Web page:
Last night Zack Greinke took a no-hitter into the seventh inning. He quickly gave up a couple of hits and then rain shortened his night, but he’s not disappointed about a lost no-no at all. Why? Because he thinks throwing a no-hitter would be a hassle.
There’d be too much attention with throwing a no-hitter, he feels. He dreads the “bunch of nonsense that comes with it.” He dealt with enough of that when he won his Cy Young in 2009. Maybe if he could throw one in complete anonymity – no game broadcast, no postgame interviews, in the middle of Ray Kinsella’s cornfields where he’d be visible only to the saccharinely pure of baseball heart – he’d enjoy it. Otherwise, not so much.
“It’d probably be more of a hassle than anything,” he said.
Anyone who has followed the guy’s career even moderately closely knows that that’s a pretty on-brand Zack Greinke response. He’s just operating with a different set of priorities and assumptions about the world than most people carry and, unlike most people, doesn’t seem terribly interested in pretending he doesn’t. I’ve always found that pretty refreshing about the guy. Which would probably annoy him to hear, but I don’t care.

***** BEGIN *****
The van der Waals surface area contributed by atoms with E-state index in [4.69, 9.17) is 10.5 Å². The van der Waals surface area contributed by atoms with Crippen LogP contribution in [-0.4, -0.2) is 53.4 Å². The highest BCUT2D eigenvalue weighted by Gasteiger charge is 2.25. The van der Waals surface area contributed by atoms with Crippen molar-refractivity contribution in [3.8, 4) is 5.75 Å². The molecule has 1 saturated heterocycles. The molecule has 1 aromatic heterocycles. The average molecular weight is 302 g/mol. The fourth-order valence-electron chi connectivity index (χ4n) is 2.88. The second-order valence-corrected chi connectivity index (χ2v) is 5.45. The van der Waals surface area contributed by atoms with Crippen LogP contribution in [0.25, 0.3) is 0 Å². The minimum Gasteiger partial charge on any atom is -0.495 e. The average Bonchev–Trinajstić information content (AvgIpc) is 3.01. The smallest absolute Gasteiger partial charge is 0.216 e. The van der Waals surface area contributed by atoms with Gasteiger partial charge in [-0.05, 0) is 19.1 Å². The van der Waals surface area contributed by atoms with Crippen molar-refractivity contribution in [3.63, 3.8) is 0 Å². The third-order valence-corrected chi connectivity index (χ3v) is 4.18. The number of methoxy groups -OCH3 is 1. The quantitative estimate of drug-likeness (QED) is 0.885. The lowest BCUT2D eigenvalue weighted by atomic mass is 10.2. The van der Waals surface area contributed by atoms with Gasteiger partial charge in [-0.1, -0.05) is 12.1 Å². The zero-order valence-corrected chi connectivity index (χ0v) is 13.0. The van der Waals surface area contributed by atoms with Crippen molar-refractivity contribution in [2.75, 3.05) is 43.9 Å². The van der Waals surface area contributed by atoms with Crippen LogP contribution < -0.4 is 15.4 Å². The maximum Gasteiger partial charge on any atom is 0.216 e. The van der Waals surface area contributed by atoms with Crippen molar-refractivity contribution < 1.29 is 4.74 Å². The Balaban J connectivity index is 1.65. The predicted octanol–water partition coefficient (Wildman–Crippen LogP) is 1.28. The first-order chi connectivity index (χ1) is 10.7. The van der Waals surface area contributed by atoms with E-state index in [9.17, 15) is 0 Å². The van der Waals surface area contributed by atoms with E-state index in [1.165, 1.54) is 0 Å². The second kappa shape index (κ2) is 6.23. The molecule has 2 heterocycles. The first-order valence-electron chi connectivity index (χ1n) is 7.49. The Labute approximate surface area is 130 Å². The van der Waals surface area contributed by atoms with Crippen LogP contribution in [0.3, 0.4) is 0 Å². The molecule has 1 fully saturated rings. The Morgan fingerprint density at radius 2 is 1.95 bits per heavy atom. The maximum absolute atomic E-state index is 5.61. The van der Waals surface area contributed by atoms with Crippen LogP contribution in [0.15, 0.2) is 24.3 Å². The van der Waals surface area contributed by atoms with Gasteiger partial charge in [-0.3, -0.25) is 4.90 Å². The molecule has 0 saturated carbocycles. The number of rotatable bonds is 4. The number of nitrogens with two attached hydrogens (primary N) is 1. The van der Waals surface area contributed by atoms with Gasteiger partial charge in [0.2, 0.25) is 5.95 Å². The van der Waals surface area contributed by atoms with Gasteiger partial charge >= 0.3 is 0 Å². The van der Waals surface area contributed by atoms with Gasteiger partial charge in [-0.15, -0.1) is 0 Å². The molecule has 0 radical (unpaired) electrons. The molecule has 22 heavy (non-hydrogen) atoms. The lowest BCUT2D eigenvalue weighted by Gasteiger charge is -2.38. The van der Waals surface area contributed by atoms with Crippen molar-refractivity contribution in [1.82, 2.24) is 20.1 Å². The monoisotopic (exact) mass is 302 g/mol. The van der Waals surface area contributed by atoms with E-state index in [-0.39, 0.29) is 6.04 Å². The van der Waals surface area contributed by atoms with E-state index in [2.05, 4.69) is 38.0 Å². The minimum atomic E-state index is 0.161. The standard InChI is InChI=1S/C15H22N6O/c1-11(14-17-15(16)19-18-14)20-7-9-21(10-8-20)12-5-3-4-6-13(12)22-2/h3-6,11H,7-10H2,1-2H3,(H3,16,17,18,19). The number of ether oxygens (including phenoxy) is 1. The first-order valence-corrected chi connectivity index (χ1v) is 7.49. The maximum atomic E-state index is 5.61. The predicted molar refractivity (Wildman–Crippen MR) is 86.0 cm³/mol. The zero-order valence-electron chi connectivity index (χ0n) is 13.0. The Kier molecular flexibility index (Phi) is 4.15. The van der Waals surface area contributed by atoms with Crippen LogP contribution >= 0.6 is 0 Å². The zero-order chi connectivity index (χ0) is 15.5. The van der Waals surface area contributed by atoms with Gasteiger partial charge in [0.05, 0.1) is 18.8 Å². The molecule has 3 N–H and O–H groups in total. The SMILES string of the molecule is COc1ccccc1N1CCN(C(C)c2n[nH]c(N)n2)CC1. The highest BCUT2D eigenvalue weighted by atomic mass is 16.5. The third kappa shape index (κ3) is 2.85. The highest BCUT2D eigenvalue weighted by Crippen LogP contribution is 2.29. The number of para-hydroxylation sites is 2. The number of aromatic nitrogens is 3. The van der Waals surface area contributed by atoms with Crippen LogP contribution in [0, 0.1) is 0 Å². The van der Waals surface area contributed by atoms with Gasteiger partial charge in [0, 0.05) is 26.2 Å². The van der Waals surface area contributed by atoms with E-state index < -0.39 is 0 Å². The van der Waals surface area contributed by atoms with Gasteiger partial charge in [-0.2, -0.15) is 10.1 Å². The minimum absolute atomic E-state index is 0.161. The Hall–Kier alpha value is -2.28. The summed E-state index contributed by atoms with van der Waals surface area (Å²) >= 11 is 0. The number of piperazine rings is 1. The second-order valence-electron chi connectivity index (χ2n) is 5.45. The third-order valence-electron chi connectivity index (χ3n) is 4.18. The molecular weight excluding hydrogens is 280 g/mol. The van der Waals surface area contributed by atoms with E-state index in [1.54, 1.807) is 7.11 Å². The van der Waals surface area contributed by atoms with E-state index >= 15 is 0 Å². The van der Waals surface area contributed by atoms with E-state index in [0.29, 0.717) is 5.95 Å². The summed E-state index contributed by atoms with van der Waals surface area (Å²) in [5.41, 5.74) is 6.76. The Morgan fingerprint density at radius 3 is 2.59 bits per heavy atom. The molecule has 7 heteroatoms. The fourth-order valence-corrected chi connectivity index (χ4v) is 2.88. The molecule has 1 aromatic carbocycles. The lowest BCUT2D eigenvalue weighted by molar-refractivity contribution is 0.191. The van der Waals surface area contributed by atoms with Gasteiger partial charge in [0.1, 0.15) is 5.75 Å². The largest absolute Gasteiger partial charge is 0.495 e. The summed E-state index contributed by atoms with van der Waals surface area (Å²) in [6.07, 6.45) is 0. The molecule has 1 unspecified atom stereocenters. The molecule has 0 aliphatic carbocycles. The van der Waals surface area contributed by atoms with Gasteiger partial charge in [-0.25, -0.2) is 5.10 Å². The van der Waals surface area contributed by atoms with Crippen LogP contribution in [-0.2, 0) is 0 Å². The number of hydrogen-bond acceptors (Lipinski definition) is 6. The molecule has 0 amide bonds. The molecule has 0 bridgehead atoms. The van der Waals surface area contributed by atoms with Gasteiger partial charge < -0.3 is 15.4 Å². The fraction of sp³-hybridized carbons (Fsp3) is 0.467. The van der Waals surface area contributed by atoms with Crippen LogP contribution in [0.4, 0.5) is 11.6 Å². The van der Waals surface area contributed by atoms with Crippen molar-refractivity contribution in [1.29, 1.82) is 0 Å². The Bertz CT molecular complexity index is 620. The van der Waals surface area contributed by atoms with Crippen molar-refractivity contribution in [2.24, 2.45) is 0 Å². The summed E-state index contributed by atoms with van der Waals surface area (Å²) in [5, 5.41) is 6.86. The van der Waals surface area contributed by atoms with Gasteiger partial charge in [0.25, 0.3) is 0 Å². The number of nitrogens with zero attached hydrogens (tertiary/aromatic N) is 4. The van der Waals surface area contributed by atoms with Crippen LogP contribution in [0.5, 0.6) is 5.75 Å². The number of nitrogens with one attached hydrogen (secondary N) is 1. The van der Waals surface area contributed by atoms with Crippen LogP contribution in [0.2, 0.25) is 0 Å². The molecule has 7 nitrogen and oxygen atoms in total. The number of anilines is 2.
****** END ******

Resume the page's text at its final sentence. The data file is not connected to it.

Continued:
As Buchanan notes in the article, though, a no-hitter doesn’t seem super likely for Greinke anyway. The guy is just around the plate too much. Throws too many strikes. That’s a key to pitching success but it’s also, inevitably, gonna cause you to give up a single or three even on your best night. Just ask Greg Maddux. He was one of the most dominant pitchers in baseball history but he never tossed a no-hitter because he simply wasn’t too interested in making guys chase a ton of pitches out of the zone.
Maddux did OK with that approach. Greinke has done just fine with it too.